Sydney, Nov 9: Facebook is testing a new method to stop revenge porn that requires you to send your own nudes to yourself via the social network’s Messenger app.
This strategy would help Facebook to create a digital fingerprint for the picture and mark it as non-consensual explicit media.
So if a relationship goes sour, you could take proactive steps to prevent any intimate images in possession of your former love interest from being shared widely on Facebook or instagram.
Facebook is partnering with a Australian government agency to prevent such image-based abuses, the Australia Broadcasting Corp reported.
If you’re worried your intimate photos will end up on Instagram or Facebook, you can get in contact with Australi’s e-Safety Commissioner. They might then tell you to send your own nudes to yourself on Messenger.
“It would be like sending yourself your image in email, but obviously this is a much safer, secure end-to-end way of sending the image without sending it through the ether,” e-Safety Commissioner Julie Inman Grant told ABC.
Once the image is sent via Messenger, Facebook would use technology to “hash” it, which means creating a digital fingerprint or link.
“They’re not storing the image, they’re storing the link and using artificial intelligence and other photo-matching technologies,” Grant said.
“So if somebody tried to upload that same image, which would have the same digital footprint or hash value, it will be prevented from being uploaded,” she explained.
Australia is one of four countries taking part in the “industry-first” pilot which uses “cutting-edge technology” to prevent the re-sharing on images on its platforms, Facebook’s Head of Global Safety Antigone Davis was quoted as saying.
“The safety and wellbeing of the Facebook community is our top priority,” Davis said. (IANS)
Social media is a strange place that connects millions of people worldwide. It is a platform that keeps people engaged in several trending issues. However, the point of concern being, how do they react? This makes social media a double-edged sword.
Let’s take an example. Once, a photo of a young schoolboy from a poor family went viral. The boy was sitting outside a Noida metro station, trying to earn money through a weighing scale and studying at the same time. He caught the attention of one of the commuters. A picture was taken and uploaded on Facebook. The picture went viral. Now, there were several people who came forward to help. One of them was the then Chief Minister of Uttar Pradesh Akhilesh Yadav, who promised to ensure full opportunity for them to study without having to work.
This was one example or the so-called ‘positive side’ of social media. Now let’s turn the page and look at the other side of the road. Here the ‘other-type’ instances on social media:
In 2012, morphed pictures and videos of earthquake victims went viral. The morphed images were aimed to show that these were Muslim victims of civil riots in Assam and Burma. This was done to provoke riots by vested interests.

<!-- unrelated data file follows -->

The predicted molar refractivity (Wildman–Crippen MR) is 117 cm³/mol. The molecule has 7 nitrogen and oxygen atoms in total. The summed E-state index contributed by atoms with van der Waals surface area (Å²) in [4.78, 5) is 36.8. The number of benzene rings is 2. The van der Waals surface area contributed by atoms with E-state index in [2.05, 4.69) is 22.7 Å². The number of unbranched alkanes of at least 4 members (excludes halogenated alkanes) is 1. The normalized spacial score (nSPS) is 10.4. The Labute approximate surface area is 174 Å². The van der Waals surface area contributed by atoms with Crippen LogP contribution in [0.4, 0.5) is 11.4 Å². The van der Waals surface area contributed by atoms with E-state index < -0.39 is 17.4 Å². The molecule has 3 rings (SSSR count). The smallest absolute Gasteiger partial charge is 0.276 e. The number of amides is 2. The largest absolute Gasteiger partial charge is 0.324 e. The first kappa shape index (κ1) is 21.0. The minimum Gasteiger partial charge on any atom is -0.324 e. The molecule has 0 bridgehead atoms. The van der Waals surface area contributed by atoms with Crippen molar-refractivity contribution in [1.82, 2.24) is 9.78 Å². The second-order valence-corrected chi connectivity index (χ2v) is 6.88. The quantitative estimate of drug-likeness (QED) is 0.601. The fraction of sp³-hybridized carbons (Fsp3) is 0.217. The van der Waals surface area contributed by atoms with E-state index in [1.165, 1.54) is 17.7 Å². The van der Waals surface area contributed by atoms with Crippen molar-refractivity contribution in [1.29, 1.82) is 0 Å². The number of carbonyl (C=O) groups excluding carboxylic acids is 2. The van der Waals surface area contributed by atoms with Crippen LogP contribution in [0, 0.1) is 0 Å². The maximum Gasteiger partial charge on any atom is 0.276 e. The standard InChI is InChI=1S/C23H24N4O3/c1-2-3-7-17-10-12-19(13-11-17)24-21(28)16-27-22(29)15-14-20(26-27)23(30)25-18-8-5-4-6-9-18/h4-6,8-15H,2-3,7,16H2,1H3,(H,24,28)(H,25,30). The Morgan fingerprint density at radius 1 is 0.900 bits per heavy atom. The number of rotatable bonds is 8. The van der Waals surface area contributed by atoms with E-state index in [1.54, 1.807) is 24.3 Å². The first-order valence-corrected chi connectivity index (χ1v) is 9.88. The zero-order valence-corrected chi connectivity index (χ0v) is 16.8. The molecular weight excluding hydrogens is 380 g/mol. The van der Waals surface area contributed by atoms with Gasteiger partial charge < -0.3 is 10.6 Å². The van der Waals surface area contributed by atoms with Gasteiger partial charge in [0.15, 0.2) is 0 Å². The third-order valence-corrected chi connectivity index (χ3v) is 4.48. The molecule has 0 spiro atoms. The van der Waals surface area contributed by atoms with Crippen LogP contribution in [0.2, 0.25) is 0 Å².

There were instances of hate and revenge messages being spread against Hindu migrants living in South India. This resulted in a mass exodus of people from the North East.
At an individual level, there are many examples where when a relationship went sour, one of the partners uploaded intimate pictures, videos or information, in revenge against their former partner.
Another point of concern is the easy access to all types of porn by minors. This is resulting in rapidly changing social behaviour and redefining morality.
The major problem being stated is that the society as a larger whole is unable to keep pace and social media is, hence, increasing the gap between older and younger generations rather than bringing them closer.
Should there be government intervention in the use of social media?
India is witnessing increasing internet and mobile penetration. With first-time users onto these platforms, the risk of mass hysteria or communal reactions increases. It is imperative for the government to get together all stakeholders of civil society and try and address the issue of balancing media freedom with media regulation.
Putting regulations or any type of curbs on the internet will be a sensitive subject in any type of free society and of course, it will result in certain opposition. However, what we need to understand is, each society is different. Therefore, every society has to develop its own mechanism to address the negative consequences of social media.
For example, the Indian government had blocked internet services in the state of Jammu and Kashmir during the period of eid in 2015. It was a preventive measure. However, despite the ban, there were clashes with the police and violence. The point of concern being, the situation could have been much worse had the internet and social media been accessible.
With the world getting increasingly connected through the web and India on the cusp of a ‘Digital’ revolution, the government must take up establishing clear cybersecurity laws and cyber management policies on an urgent basis. Social media could work as a development catalyst or could become a national threat.